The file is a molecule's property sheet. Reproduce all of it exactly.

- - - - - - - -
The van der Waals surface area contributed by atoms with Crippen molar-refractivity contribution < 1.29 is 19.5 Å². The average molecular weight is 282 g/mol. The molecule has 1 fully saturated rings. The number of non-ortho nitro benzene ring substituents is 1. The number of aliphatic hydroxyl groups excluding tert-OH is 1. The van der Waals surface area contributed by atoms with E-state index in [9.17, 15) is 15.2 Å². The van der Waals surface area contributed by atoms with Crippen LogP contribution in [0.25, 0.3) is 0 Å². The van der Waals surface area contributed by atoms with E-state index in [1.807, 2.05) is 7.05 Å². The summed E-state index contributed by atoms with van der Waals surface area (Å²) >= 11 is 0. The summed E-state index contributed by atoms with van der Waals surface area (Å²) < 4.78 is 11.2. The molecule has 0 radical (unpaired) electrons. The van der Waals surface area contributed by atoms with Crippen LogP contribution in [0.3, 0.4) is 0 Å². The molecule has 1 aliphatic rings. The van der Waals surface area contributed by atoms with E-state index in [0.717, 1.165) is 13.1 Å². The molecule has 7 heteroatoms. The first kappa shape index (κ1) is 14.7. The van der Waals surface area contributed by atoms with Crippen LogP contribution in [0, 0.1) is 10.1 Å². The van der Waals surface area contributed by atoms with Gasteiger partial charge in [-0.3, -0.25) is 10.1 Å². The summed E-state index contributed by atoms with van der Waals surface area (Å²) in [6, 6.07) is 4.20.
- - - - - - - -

The van der Waals surface area contributed by atoms with Crippen molar-refractivity contribution < 1.29 is 19.5 Å². The average molecular weight is 282 g/mol. The molecule has 1 fully saturated rings. The number of non-ortho nitro benzene ring substituents is 1. The number of aliphatic hydroxyl groups excluding tert-OH is 1. The van der Waals surface area contributed by atoms with E-state index in [9.17, 15) is 15.2 Å². The van der Waals surface area contributed by atoms with Crippen LogP contribution in [0.25, 0.3) is 0 Å². The van der Waals surface area contributed by atoms with E-state index in [1.807, 2.05) is 7.05 Å². The summed E-state index contributed by atoms with van der Waals surface area (Å²) >= 11 is 0. The summed E-state index contributed by atoms with van der Waals surface area (Å²) < 4.78 is 11.2. The molecule has 0 radical (unpaired) electrons. The van der Waals surface area contributed by atoms with Crippen LogP contribution in [0.3, 0.4) is 0 Å². The molecule has 1 aliphatic rings. The van der Waals surface area contributed by atoms with E-state index in [0.717, 1.165) is 13.1 Å². The molecule has 7 heteroatoms. The first kappa shape index (κ1) is 14.7. The van der Waals surface area contributed by atoms with Crippen LogP contribution in [0, 0.1) is 10.1 Å². The van der Waals surface area contributed by atoms with Gasteiger partial charge in [-0.3, -0.25) is 10.1 Å². The summed E-state index contributed by atoms with van der Waals surface area (Å²) in [6, 6.07) is 4.20.